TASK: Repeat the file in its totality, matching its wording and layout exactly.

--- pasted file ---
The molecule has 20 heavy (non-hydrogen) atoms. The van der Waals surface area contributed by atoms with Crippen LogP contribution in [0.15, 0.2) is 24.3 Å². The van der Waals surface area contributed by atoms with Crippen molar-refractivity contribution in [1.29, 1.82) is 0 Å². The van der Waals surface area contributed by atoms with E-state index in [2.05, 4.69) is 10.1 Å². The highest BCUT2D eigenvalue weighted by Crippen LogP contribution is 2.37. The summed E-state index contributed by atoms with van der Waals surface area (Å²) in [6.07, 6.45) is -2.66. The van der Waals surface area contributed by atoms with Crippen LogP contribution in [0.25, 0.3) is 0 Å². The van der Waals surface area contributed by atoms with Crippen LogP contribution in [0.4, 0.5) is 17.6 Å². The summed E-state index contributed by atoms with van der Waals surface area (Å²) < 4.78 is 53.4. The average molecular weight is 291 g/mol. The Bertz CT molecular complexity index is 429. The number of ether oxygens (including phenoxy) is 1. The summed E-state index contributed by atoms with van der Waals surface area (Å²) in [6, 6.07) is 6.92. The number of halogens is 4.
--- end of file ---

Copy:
The molecule has 20 heavy (non-hydrogen) atoms. The van der Waals surface area contributed by atoms with Crippen LogP contribution in [0.15, 0.2) is 24.3 Å². The van der Waals surface area contributed by atoms with Crippen molar-refractivity contribution in [1.29, 1.82) is 0 Å². The van der Waals surface area contributed by atoms with E-state index in [2.05, 4.69) is 10.1 Å². The highest BCUT2D eigenvalue weighted by Crippen LogP contribution is 2.37. The summed E-state index contributed by atoms with van der Waals surface area (Å²) in [6.07, 6.45) is -2.66. The van der Waals surface area contributed by atoms with Crippen LogP contribution in [0.25, 0.3) is 0 Å². The van der Waals surface area contributed by atoms with Crippen LogP contribution in [0.4, 0.5) is 17.6 Å². The summed E-state index contributed by atoms with van der Waals surface area (Å²) < 4.78 is 53.4. The average molecular weight is 291 g/mol. The Bertz CT molecular complexity index is 429. The number of ether oxygens (including phenoxy) is 1. The summed E-state index contributed by atoms with van der Waals surface area (Å²) in [6, 6.07) is 6.92. The number of halogens is 4.